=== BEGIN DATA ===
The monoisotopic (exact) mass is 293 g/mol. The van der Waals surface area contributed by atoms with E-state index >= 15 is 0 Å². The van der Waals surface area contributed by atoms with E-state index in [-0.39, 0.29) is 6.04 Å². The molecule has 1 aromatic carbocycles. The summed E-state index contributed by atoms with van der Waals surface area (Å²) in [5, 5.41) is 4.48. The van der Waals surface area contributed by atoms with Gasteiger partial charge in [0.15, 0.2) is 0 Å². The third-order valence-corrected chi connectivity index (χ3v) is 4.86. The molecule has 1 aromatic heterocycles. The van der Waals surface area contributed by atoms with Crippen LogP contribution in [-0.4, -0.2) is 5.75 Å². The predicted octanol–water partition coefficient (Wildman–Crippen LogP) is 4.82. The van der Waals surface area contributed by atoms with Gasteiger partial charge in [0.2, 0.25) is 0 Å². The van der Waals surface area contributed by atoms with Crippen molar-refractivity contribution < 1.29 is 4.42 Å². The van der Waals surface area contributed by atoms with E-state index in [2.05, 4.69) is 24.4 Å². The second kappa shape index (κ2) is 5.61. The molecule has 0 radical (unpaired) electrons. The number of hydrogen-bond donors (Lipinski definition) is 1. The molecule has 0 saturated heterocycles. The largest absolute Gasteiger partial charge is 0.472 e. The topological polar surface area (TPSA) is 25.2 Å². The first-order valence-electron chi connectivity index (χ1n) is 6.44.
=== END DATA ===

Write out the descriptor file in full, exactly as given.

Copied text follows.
The monoisotopic (exact) mass is 293 g/mol. The van der Waals surface area contributed by atoms with E-state index >= 15 is 0 Å². The van der Waals surface area contributed by atoms with E-state index in [-0.39, 0.29) is 6.04 Å². The molecule has 1 aromatic carbocycles. The summed E-state index contributed by atoms with van der Waals surface area (Å²) in [5, 5.41) is 4.48. The van der Waals surface area contributed by atoms with Gasteiger partial charge in [0.15, 0.2) is 0 Å². The third-order valence-corrected chi connectivity index (χ3v) is 4.86. The molecule has 1 aromatic heterocycles. The van der Waals surface area contributed by atoms with Crippen LogP contribution in [-0.4, -0.2) is 5.75 Å². The predicted octanol–water partition coefficient (Wildman–Crippen LogP) is 4.82. The van der Waals surface area contributed by atoms with Gasteiger partial charge in [0.2, 0.25) is 0 Å². The van der Waals surface area contributed by atoms with Crippen molar-refractivity contribution < 1.29 is 4.42 Å². The van der Waals surface area contributed by atoms with E-state index in [2.05, 4.69) is 24.4 Å². The second kappa shape index (κ2) is 5.61. The molecule has 0 radical (unpaired) electrons. The number of hydrogen-bond donors (Lipinski definition) is 1. The molecule has 0 saturated heterocycles. The largest absolute Gasteiger partial charge is 0.472 e. The topological polar surface area (TPSA) is 25.2 Å². The first-order valence-electron chi connectivity index (χ1n) is 6.44.